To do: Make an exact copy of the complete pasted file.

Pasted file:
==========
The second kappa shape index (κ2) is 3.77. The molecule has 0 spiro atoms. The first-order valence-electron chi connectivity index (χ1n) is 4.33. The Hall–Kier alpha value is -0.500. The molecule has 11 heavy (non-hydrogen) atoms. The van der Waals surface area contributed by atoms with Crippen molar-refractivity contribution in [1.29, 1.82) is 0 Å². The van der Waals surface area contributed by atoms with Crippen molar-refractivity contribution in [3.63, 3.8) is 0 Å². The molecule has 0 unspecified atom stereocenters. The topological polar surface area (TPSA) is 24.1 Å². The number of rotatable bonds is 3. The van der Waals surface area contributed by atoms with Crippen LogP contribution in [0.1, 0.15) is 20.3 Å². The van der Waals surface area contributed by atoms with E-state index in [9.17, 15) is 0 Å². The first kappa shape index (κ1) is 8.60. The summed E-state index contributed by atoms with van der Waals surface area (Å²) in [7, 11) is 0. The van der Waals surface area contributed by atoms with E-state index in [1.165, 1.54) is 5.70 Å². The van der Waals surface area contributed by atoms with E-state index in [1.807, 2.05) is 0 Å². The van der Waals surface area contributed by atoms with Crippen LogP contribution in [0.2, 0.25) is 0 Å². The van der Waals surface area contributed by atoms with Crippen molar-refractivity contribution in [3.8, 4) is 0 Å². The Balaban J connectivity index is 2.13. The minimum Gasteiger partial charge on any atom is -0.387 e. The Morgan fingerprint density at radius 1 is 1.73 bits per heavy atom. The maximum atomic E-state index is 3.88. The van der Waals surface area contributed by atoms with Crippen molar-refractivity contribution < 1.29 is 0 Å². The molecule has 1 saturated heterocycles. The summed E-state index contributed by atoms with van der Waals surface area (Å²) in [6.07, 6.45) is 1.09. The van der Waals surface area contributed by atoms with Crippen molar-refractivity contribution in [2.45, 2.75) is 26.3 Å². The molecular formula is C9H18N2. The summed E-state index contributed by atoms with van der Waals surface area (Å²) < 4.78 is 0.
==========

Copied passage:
The second kappa shape index (κ2) is 3.77. The molecule has 0 spiro atoms. The first-order valence-electron chi connectivity index (χ1n) is 4.33. The Hall–Kier alpha value is -0.500. The molecule has 11 heavy (non-hydrogen) atoms. The van der Waals surface area contributed by atoms with Crippen molar-refractivity contribution in [1.29, 1.82) is 0 Å². The van der Waals surface area contributed by atoms with Crippen molar-refractivity contribution in [3.63, 3.8) is 0 Å². The molecule has 0 unspecified atom stereocenters. The topological polar surface area (TPSA) is 24.1 Å². The number of rotatable bonds is 3. The van der Waals surface area contributed by atoms with Crippen LogP contribution in [0.1, 0.15) is 20.3 Å². The van der Waals surface area contributed by atoms with E-state index in [9.17, 15) is 0 Å². The first kappa shape index (κ1) is 8.60. The summed E-state index contributed by atoms with van der Waals surface area (Å²) in [7, 11) is 0. The van der Waals surface area contributed by atoms with E-state index in [1.165, 1.54) is 5.70 Å². The van der Waals surface area contributed by atoms with E-state index in [1.807, 2.05) is 0 Å². The van der Waals surface area contributed by atoms with Crippen LogP contribution in [0.2, 0.25) is 0 Å². The van der Waals surface area contributed by atoms with Crippen molar-refractivity contribution in [3.8, 4) is 0 Å². The Balaban J connectivity index is 2.13. The minimum Gasteiger partial charge on any atom is -0.387 e. The Morgan fingerprint density at radius 1 is 1.73 bits per heavy atom. The maximum atomic E-state index is 3.88. The van der Waals surface area contributed by atoms with Crippen molar-refractivity contribution < 1.29 is 0 Å². The molecule has 1 saturated heterocycles. The summed E-state index contributed by atoms with van der Waals surface area (Å²) in [6.07, 6.45) is 1.09. The van der Waals surface area contributed by atoms with Crippen molar-refractivity contribution in [2.45, 2.75) is 26.3 Å². The molecular formula is C9H18N2. The summed E-state index contributed by atoms with van der Waals surface area (Å²) < 4.78 is 0.